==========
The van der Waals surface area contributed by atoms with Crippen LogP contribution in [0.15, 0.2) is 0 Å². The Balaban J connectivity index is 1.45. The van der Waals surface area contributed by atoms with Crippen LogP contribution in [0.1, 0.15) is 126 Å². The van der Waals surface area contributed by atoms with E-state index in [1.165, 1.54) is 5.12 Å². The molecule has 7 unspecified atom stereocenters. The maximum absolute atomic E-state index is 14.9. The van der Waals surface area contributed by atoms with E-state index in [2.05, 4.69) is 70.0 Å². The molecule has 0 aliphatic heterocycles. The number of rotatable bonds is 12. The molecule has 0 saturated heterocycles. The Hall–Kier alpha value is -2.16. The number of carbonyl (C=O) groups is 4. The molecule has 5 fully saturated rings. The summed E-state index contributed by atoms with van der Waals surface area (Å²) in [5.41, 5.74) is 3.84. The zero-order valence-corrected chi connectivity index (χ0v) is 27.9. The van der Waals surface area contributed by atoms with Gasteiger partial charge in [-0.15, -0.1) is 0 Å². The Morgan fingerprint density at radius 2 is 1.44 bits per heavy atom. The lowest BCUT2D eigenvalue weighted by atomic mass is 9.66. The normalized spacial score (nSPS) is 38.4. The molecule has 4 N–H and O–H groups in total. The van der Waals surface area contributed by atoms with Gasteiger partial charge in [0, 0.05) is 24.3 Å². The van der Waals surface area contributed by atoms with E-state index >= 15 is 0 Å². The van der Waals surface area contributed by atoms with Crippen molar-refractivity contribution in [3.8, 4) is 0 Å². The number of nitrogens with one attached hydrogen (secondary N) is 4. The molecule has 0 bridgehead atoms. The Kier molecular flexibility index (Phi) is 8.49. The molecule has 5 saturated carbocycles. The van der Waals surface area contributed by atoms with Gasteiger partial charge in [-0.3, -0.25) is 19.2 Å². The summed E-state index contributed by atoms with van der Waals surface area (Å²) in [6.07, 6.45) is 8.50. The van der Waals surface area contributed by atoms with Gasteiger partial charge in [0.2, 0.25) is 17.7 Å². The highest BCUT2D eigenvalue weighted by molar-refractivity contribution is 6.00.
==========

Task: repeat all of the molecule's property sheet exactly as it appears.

The van der Waals surface area contributed by atoms with Crippen LogP contribution in [0.15, 0.2) is 0 Å². The Balaban J connectivity index is 1.45. The van der Waals surface area contributed by atoms with Crippen LogP contribution in [0.1, 0.15) is 126 Å². The van der Waals surface area contributed by atoms with E-state index in [1.165, 1.54) is 5.12 Å². The molecule has 7 unspecified atom stereocenters. The maximum absolute atomic E-state index is 14.9. The van der Waals surface area contributed by atoms with E-state index in [2.05, 4.69) is 70.0 Å². The molecule has 0 aliphatic heterocycles. The number of rotatable bonds is 12. The molecule has 0 saturated heterocycles. The Hall–Kier alpha value is -2.16. The number of carbonyl (C=O) groups is 4. The molecule has 5 fully saturated rings. The summed E-state index contributed by atoms with van der Waals surface area (Å²) in [5.41, 5.74) is 3.84. The zero-order valence-corrected chi connectivity index (χ0v) is 27.9. The van der Waals surface area contributed by atoms with Gasteiger partial charge in [-0.15, -0.1) is 0 Å². The Morgan fingerprint density at radius 2 is 1.44 bits per heavy atom. The lowest BCUT2D eigenvalue weighted by atomic mass is 9.66. The normalized spacial score (nSPS) is 38.4. The molecule has 4 N–H and O–H groups in total. The van der Waals surface area contributed by atoms with Gasteiger partial charge in [0, 0.05) is 24.3 Å². The van der Waals surface area contributed by atoms with E-state index >= 15 is 0 Å². The van der Waals surface area contributed by atoms with Crippen molar-refractivity contribution in [3.8, 4) is 0 Å². The number of nitrogens with one attached hydrogen (secondary N) is 4. The molecule has 0 bridgehead atoms. The Kier molecular flexibility index (Phi) is 8.49. The molecule has 5 saturated carbocycles. The van der Waals surface area contributed by atoms with Gasteiger partial charge in [-0.3, -0.25) is 19.2 Å². The summed E-state index contributed by atoms with van der Waals surface area (Å²) in [6.07, 6.45) is 8.50. The van der Waals surface area contributed by atoms with Gasteiger partial charge in [0.2, 0.25) is 17.7 Å². The highest BCUT2D eigenvalue weighted by molar-refractivity contribution is 6.00.